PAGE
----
Last month kindergarten through twelfth grade students started the academic year online, with San Francisco Unified School District (SFUSD) campuses off-limits until the Department of Public Health (DPH) deems in-person learning safe. After a summer of near house arrest, students are now entering their sixth month of distance learning, which started last March, when schools were closed after the City implemented its initial Shelter-In-Place order.
According to Max Garrone, who served as Daniel Webster Elementary School Parent Teacher Association (PTA) president last year, during the initial period of virtual education there wasn’t much contact with teachers. Students were given assignments to turn in online but rarely met over video.
“No one has a great solution to this other than bringing kids back into schools,” he said. “Obviously, we can’t do this until we bring community transmission of COVID-19 under control.”
Mission Bay resident, Jay Hung, said the switch to online learning was difficult. “My youngest, who is five, could not get through [Zoom calls] by herself,” he said. “She needed constant attention” to successfully learn virtually at Potrero Kids at Daniel Webster.
Hung’s older daughter, now a second grader at Starr King Elementary, struggled through most of the spring semester. Without in-classroom supervision and support it’d sometimes take her eight hours to complete daily schoolwork.
“A lot of us, as parents, feel like we don’t know what’s going on,” Hung said. “We feel like we’re not getting that information. We’re talking to other parents to try to piece things together, but it’s very murky and we just don’t know what to expect.”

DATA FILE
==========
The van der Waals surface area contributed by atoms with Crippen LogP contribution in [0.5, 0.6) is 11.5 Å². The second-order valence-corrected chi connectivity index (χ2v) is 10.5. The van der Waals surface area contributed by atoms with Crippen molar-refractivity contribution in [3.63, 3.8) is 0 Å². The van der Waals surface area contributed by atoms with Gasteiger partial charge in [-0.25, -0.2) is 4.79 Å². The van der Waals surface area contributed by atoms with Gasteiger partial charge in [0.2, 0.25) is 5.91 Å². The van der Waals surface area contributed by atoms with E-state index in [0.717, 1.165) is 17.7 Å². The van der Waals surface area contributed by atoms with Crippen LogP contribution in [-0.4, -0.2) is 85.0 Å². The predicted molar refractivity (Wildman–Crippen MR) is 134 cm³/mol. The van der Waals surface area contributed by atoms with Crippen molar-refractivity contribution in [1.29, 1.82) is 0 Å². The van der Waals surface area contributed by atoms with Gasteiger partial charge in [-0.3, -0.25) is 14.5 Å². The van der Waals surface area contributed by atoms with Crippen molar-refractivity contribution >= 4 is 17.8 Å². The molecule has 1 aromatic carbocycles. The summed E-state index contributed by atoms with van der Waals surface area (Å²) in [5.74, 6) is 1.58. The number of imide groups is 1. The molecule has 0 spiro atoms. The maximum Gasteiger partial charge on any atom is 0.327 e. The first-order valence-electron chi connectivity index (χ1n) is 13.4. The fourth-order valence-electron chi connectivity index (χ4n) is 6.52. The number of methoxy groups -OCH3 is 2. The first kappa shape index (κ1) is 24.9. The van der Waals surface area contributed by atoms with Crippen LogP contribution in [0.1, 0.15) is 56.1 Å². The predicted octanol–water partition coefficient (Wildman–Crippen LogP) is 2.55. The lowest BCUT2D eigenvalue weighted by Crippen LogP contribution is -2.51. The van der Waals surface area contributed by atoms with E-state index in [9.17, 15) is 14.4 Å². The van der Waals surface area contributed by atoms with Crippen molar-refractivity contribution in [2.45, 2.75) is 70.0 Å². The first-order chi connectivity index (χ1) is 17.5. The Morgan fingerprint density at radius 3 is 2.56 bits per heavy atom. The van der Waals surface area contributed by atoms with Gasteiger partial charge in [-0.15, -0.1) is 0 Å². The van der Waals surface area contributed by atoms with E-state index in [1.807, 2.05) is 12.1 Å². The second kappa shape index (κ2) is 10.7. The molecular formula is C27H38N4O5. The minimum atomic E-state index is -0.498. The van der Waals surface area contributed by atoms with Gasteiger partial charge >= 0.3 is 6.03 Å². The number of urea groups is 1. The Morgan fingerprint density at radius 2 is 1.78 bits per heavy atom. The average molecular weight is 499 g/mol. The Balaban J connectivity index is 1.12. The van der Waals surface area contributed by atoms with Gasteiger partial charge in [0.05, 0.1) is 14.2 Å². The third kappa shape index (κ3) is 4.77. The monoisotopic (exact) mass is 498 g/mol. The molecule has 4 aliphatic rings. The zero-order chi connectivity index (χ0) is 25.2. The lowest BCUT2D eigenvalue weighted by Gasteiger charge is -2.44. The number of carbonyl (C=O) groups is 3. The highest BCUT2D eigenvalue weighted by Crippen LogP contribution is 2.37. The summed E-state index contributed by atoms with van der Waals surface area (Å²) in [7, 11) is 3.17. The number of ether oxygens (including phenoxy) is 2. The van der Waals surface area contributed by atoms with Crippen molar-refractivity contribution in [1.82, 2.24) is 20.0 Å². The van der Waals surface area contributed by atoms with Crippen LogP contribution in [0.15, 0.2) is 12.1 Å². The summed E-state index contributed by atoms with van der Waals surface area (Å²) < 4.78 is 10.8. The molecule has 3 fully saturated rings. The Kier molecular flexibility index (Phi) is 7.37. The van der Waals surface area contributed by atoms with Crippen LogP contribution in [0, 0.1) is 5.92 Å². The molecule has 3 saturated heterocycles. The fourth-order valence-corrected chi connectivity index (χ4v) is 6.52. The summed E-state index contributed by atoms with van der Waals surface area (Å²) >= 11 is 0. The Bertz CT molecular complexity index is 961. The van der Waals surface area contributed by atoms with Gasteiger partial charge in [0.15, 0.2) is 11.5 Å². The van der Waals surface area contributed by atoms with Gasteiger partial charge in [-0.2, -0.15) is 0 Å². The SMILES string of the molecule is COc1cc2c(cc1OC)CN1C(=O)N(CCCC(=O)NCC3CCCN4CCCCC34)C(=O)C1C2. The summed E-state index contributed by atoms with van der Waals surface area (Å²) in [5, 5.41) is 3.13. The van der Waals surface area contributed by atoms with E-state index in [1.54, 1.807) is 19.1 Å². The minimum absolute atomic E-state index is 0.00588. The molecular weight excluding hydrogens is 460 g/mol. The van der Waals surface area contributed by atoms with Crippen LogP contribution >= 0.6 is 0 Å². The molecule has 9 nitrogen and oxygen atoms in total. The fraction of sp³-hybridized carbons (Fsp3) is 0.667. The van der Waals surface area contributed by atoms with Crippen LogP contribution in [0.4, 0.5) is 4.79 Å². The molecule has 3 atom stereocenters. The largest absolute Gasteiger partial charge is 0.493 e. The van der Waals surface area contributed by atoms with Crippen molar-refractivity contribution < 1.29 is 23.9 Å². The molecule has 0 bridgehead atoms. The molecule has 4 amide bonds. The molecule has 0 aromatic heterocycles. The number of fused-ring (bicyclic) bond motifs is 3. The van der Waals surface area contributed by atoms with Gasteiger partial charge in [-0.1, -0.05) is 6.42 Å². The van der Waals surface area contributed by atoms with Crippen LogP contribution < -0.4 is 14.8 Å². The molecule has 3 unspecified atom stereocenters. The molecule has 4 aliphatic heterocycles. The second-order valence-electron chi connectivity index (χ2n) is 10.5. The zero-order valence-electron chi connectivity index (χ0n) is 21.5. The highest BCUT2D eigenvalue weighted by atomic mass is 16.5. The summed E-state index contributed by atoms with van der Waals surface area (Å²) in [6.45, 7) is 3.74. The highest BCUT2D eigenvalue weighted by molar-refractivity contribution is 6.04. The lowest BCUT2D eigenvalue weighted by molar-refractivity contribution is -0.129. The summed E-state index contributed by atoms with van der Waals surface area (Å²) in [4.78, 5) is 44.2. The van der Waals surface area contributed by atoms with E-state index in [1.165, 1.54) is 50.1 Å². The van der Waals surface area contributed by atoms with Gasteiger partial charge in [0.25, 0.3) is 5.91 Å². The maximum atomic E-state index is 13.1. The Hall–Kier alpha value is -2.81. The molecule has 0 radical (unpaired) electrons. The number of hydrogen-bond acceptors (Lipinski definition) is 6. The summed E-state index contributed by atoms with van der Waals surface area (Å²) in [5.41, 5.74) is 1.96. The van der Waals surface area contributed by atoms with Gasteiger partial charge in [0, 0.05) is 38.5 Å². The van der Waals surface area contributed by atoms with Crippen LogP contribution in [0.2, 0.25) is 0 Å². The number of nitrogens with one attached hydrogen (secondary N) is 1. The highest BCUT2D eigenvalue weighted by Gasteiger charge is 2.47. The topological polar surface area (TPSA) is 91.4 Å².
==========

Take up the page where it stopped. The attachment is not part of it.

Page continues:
Garrone was similarly unhappy with SFUSD’s communication. “From what I’ve seen at the district level, there was very little preparation for [returning to distance learning],” he said. “People are adapting faster because they’ve been in this situation before and their expectations are adjusted.”
According to Sharon Johnson, Potrero Hill Neighborhood House (Nabe) youth program manager, in the spring elementary and middle school “…students were frightened” and “had a million questions about what was going on, and what was going to happen.”
The Nabe runs two year-long after-school and summer programs: Summer in the City, for elementary school students; and Experiment in Diversity, catering to middle schoolers. Both programs typically take place at the Neighborhood House; in March, they moved online.
Johnson worked with teachers at Starr King and Daniel Webster to help students with schoolwork over online meetings. Johnson said “it was a struggle for students,” but “children are resilient.”
According to Johnson, during the initial months of online school students had trouble getting out of bed, getting dressed and finding a quiet space at home to study, but by the end of the academic year most had settled into a viable routine.
For the Nabe’s summer camps, which usually emphasize exploring the Bay Area using public transportation for elementary schoolers and college opportunities and community service for middle schoolers, programming had to change. While the groups were able to meet on-site at the Nabe, following DPH screening and sanitization protocols, they were limited in their activities. Both programs would typically visit amusement parks on Fridays, an impossibility during the public health crisis. Instead, they took shifts playing games in the Nabe’s gym and at Potrero Hill parks in 12-person pods.
According to Johnson, at summer camp students were properly distanced and wearing masks, but as soon as they were dropped off at their houses, they took off their masks and played close together.
“Because of their behavior, and because of the [high] COVID-19 numbers on the Hill, we decided we could not guarantee anyone’s safety,” Johnson said. The camp shifted to online-only in July.
The Neighborhood House typically provides three meals a day for their summer campers. It now delivers groceries to elementary schoolers and hosts Wednesday food pickups for middle school students.
According to Johnson, students are itching to get back to school in person.